General — 28 July 2015 — by Adele Ramos
Belize hits rock-bottom on TIP scale

BELIZE CITY, Mon. July 27, 2015–Belize has received its worst ranking since 2006 in the Trafficking in Persons (TIP) report published by the US State Department – a tier 3 classification which could trigger sanctions against the country through withdrawal of funding or opposition to new funding sought from international financial institutions such as the International Monetary Fund and the World Bank, the July 2015 TIP report signaled.

Belize was among 18 countries downgraded this year, including Belarus, Comoros, and the Marshall Islands. Last year, 2014, Belize was placed on the tier 2 watch list, the stage before the final downgrade it received this year.

Belize-sinks-to-tier-3-on-h

Belize was first ranked in 2003, when it received a tier 3 rating. However, it had since pulled itself to the tier 2 watch list before sinking again to tier 3 in 2006. In 2007, the country was upgraded to tier 2, and for the past 7 years, it has managed to stay out of the tier 3 zone, where it has now been placed with 22 other countries.

According to the ranking system, governments of countries on tier 3 may be subject to certain restrictions on bilateral assistance, whereby the US government may withhold or withdraw non-humanitarian, non-trade-related foreign assistance.

Also, some Tier 3 countries may not receive funding for government employees’ participation in educational and cultural exchange programs, and the US may also oppose requests for the provision of assistance (except for humanitarian, trade-related, and certain development-related assistance) made to international financial institutions, such as the International Monetary Fund and the World Bank.

In explaining Belize’s ranking, the 2015 TIP report contends that, “The Government of Belize does not fully comply with the minimum standards for the elimination of trafficking and is not making significant efforts to do so.”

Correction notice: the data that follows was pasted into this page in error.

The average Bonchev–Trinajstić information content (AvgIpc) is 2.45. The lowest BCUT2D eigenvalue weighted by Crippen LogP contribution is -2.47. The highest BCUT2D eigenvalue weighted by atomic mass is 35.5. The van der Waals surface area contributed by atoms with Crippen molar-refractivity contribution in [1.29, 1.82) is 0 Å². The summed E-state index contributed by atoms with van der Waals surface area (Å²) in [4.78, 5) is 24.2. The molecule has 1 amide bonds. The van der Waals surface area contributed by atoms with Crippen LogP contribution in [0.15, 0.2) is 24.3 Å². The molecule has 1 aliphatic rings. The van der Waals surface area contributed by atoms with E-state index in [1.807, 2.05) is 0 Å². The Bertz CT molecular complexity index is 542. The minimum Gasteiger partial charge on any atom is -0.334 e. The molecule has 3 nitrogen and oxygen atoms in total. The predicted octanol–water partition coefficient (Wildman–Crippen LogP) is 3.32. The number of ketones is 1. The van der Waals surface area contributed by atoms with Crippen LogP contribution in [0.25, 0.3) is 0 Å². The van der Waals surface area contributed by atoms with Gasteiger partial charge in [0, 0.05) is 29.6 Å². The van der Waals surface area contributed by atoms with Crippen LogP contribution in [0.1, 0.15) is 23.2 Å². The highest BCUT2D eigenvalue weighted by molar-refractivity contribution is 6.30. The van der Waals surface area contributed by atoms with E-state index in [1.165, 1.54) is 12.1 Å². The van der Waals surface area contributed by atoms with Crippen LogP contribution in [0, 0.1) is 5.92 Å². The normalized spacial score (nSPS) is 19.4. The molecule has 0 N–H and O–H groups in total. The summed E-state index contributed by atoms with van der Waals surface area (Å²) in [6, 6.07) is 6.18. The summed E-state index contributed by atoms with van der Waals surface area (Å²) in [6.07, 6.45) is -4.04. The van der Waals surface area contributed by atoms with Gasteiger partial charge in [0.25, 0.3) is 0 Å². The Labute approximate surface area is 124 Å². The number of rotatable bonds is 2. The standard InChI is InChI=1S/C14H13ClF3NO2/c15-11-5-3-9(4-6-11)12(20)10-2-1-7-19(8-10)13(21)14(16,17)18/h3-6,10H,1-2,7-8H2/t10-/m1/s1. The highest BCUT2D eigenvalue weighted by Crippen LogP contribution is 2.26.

It added that Belizean authorities did not initiate any new investigations or prosecutions in 2014.

“A prosecution from the previous reporting period, in which a suspect was arrested and charged with one count of trafficking involving a child, remained pending. Investigations of five human trafficking cases from previous years remained pending. Many off-duty police officers provide security for sex trade locales, which risks inhibiting victims from coming forward and law enforcement’s willingness to investigate allegations of trafficking in the sex trade,” the report said.

The report notes that in June 2014, 12 women were arrested and imprisoned after a raid on a bar without the women being screened for trafficking indicators, a practice that denied potential victims an opportunity to disclose exploitation.

During that same month, the UN Special Rapporteur on Trafficking in Persons issued a report based on an official visit to Belize to assess progress and challenges in combating human trafficking. That report cited concerns ranging from the absence of comprehensive victim identification protocols to the criminalization of immigrants leading to the detention and deportation of potential victims.

The TIP report says that while Belizean women and girls were subjected to sex trafficking by family members, the Government has not arrested family members engaged in this form of trafficking.

The report makes specific recommendations for Belize, including calls for Belize to “proactively [implement the anti-trafficking law by vigorously investigating and prosecuting suspected traffickers; and] publicly acknowledge and condemn instances of official complicity and take steps to hold officials complicit in trafficking accountable…”

It also calls on Belize to implement procedures to take trafficking victims to a safe location while conducting victim identification interviews, as victims often first appear as immigration violators and are reluctant to disclose details of their exploitation in a detention setting or post-raid environment.

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